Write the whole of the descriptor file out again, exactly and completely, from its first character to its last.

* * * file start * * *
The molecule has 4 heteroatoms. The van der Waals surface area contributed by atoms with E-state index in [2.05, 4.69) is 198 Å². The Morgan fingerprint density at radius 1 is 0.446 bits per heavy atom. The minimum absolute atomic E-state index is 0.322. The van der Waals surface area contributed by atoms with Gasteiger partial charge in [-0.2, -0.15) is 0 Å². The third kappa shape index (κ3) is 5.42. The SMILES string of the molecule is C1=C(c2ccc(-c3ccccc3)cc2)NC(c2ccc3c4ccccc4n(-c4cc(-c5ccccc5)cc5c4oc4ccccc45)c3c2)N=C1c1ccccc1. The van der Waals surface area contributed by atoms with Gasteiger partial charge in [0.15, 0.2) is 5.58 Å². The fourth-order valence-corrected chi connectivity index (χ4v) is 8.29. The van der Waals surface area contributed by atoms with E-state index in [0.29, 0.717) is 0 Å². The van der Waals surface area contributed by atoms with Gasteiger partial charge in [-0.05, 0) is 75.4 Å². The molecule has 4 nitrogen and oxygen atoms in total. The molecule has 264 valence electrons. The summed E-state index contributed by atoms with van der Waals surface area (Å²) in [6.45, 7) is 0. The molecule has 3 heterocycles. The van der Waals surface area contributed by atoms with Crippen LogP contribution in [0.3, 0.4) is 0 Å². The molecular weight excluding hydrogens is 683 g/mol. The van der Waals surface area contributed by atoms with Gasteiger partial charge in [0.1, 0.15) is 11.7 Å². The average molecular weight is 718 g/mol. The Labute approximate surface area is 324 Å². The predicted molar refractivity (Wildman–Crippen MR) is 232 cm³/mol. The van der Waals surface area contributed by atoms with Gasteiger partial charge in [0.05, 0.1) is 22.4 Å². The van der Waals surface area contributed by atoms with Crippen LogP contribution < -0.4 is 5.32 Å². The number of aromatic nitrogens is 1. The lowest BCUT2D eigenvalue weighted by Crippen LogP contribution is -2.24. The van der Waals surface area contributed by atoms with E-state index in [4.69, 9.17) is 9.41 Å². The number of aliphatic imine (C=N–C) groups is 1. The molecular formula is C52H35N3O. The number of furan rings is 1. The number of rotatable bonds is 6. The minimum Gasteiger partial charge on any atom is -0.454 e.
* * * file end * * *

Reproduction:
The molecule has 4 heteroatoms. The van der Waals surface area contributed by atoms with E-state index in [2.05, 4.69) is 198 Å². The Morgan fingerprint density at radius 1 is 0.446 bits per heavy atom. The minimum absolute atomic E-state index is 0.322. The van der Waals surface area contributed by atoms with Gasteiger partial charge in [-0.2, -0.15) is 0 Å². The third kappa shape index (κ3) is 5.42. The SMILES string of the molecule is C1=C(c2ccc(-c3ccccc3)cc2)NC(c2ccc3c4ccccc4n(-c4cc(-c5ccccc5)cc5c4oc4ccccc45)c3c2)N=C1c1ccccc1. The van der Waals surface area contributed by atoms with Gasteiger partial charge in [0.15, 0.2) is 5.58 Å². The fourth-order valence-corrected chi connectivity index (χ4v) is 8.29. The van der Waals surface area contributed by atoms with E-state index in [0.29, 0.717) is 0 Å². The van der Waals surface area contributed by atoms with Gasteiger partial charge in [-0.05, 0) is 75.4 Å². The molecule has 4 nitrogen and oxygen atoms in total. The molecule has 264 valence electrons. The summed E-state index contributed by atoms with van der Waals surface area (Å²) in [6.45, 7) is 0. The molecule has 3 heterocycles. The van der Waals surface area contributed by atoms with Crippen LogP contribution in [0.3, 0.4) is 0 Å². The molecular weight excluding hydrogens is 683 g/mol. The van der Waals surface area contributed by atoms with Gasteiger partial charge in [0.1, 0.15) is 11.7 Å². The average molecular weight is 718 g/mol. The Labute approximate surface area is 324 Å². The predicted molar refractivity (Wildman–Crippen MR) is 232 cm³/mol. The van der Waals surface area contributed by atoms with Gasteiger partial charge in [0.05, 0.1) is 22.4 Å². The van der Waals surface area contributed by atoms with Crippen LogP contribution < -0.4 is 5.32 Å². The number of aromatic nitrogens is 1. The lowest BCUT2D eigenvalue weighted by Crippen LogP contribution is -2.24. The van der Waals surface area contributed by atoms with E-state index in [4.69, 9.17) is 9.41 Å². The number of aliphatic imine (C=N–C) groups is 1. The molecular formula is C52H35N3O. The number of furan rings is 1. The number of rotatable bonds is 6. The minimum Gasteiger partial charge on any atom is -0.454 e.